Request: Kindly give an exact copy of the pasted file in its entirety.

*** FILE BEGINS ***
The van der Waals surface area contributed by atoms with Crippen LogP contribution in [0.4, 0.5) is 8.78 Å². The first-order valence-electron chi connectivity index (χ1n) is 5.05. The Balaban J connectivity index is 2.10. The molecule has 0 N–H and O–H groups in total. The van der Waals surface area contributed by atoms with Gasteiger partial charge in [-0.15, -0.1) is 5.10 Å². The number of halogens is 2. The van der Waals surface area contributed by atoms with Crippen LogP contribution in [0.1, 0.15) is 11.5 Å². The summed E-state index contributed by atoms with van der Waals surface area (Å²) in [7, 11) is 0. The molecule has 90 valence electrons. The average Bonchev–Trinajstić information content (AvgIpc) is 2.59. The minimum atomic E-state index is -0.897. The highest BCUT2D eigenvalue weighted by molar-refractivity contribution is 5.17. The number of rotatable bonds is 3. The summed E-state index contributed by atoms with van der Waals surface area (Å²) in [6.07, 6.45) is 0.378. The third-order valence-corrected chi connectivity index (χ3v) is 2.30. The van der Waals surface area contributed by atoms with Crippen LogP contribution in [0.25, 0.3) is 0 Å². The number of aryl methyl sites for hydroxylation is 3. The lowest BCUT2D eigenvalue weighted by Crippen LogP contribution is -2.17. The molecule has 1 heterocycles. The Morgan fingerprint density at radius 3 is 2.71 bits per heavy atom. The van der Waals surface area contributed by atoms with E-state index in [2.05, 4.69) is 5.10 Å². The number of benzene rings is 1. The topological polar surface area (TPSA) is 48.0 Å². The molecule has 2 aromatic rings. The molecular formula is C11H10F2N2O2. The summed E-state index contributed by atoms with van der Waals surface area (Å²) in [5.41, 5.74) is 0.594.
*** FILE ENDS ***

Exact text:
The van der Waals surface area contributed by atoms with Crippen LogP contribution in [0.4, 0.5) is 8.78 Å². The first-order valence-electron chi connectivity index (χ1n) is 5.05. The Balaban J connectivity index is 2.10. The molecule has 0 N–H and O–H groups in total. The van der Waals surface area contributed by atoms with Gasteiger partial charge in [-0.15, -0.1) is 5.10 Å². The number of halogens is 2. The van der Waals surface area contributed by atoms with Crippen LogP contribution in [0.1, 0.15) is 11.5 Å². The summed E-state index contributed by atoms with van der Waals surface area (Å²) in [7, 11) is 0. The molecule has 90 valence electrons. The average Bonchev–Trinajstić information content (AvgIpc) is 2.59. The minimum atomic E-state index is -0.897. The highest BCUT2D eigenvalue weighted by molar-refractivity contribution is 5.17. The number of rotatable bonds is 3. The summed E-state index contributed by atoms with van der Waals surface area (Å²) in [6.07, 6.45) is 0.378. The third-order valence-corrected chi connectivity index (χ3v) is 2.30. The van der Waals surface area contributed by atoms with Crippen LogP contribution in [0.25, 0.3) is 0 Å². The number of aryl methyl sites for hydroxylation is 3. The lowest BCUT2D eigenvalue weighted by Crippen LogP contribution is -2.17. The molecule has 1 heterocycles. The Morgan fingerprint density at radius 3 is 2.71 bits per heavy atom. The van der Waals surface area contributed by atoms with E-state index in [2.05, 4.69) is 5.10 Å². The number of benzene rings is 1. The topological polar surface area (TPSA) is 48.0 Å². The molecule has 2 aromatic rings. The molecular formula is C11H10F2N2O2. The summed E-state index contributed by atoms with van der Waals surface area (Å²) in [5.41, 5.74) is 0.594.